I have just discovered a new word, ‘polyvalent’; it translates as “capable of being used for many purposes; a versatile tool.” And after 40 years in the arts, mainly theatre, I would consider myself one of “those”. A jack of all trades and master of quite a few of them.

But even though you would think that any company would be glad of someone who is versatile, adaptable and clearly extremely experienced, that is rarely the case. It seems that to be multi-disciplined means “watered down”, un-specialised and an all-rounder, when what is “apparently” needed is a specialist who knows everything about that job that has just been offered.

As creative and adaptable as the arts are, the arts sector has still not learned to value the contribution of those who are proficient in more than one discipline within the sector. Instead, there is a widespread feeling that not being single-minded reduces the quality of what you bring to the table.

It seems we have to make one choice, and to pursue that for all we are worth, waiting tables to pay the rent.

Think about the role of a project manager in a theatre’s learning or outreach department. Typically, an applicant for this kind of job will have come from an applied or participatory arts background, with experience of designing and delivering workshops. By choosing to work inside an organisation, they gain a secure income and workmates who know their name – but they have to give up the chance to use and develop their specialist delivery skills.


Yours truly considers himself a “producer”, often a self-made position for someone who has an excellent knowledge of the performing arts industry. A jack of all trades. I have been in theatre for many years, been a technician, flyman, performer, designer, marketed, created sound-scapes, directed, owned a shop, been a clown, run an agency, handed out brochures and created contracts from scratch. I have also (please see images) acted on television, been a life model, stage managed theatre shows and been a technician for rock bands. Which begs the question, why don’t theatre organisations harness the breadth of their employees’ skills and invite them to deliver some of the creative content within the projects they manage? After all, these are the people best placed to understand the scope of project in the first place. Investing in their broader experience would help the employee feel valued for, rather than compromised by, their different skills.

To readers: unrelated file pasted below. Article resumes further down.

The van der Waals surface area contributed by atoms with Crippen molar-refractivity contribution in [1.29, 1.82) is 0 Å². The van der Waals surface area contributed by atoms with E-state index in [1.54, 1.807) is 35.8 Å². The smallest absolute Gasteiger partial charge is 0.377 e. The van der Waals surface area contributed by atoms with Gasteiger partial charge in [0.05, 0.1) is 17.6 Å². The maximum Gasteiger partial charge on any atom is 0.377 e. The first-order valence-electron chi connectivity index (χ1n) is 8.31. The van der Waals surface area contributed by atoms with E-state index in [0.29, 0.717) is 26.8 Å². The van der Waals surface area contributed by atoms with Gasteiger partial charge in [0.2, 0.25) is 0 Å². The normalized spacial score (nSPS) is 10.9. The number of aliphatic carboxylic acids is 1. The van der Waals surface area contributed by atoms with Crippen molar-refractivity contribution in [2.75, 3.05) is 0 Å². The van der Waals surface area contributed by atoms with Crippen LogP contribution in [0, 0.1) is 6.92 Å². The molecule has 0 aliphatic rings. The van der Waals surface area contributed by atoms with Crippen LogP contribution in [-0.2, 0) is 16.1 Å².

Conversely, the freelance practitioner who delivers theatre projects in a variety of contexts might choose to earn additional income by producing, managing projects as well. This does not mean that person isn’t ‘good enough’ to get the directing or devising work. It means they are and they have additional skills: simultaneously spinning the plates of facilitating a room of teenagers, managing a production budget and writing an evaluation, for example (spinning plates I did professionally as a clown for 10 years)….

It would be a shame if the sector which should be leading the way in valuing variety, breadth and polyvalence turns out to be the sector where being capable of many things is a weakness, not a strength. What if we adopted the improvisation technique of ‘accept and build’, believing that each piece of work someone does contributes to the next; that their success in one role derives from their capacity to fulfil another?

And as for interviews? Being dyslexic I hate interviews. With a passion. Why? Because they’re not fit for purpose. I am considered extremely good at my work. Lots of people have said why aren’t I still working. But no matter how good one is at a job one still has to go through the testing procedure which is commonly known as an interview, where lots of questions are asked and you are scored according to how well you answer the questions. At the end the scored are added up and the winner is….. The one who is best at interviews. Not the one who is best suited to the job, the one who is best at interviews. You might as well offer us an exam to see who knows the job best. I would come last then as well. Despite being very good at my job.

When will interviewers realise interviews are for judging the best person for a job, not for testing how good you are at interviews. Then, and only then, will this creative, hard-working, conscientious, adaptable, all-round worker have the chance of a job……..



Image Credits: Author images Jeremy Holloway


Creative Business Solutions 9 Droridge, Dartington, Devon TQ9 6JQ
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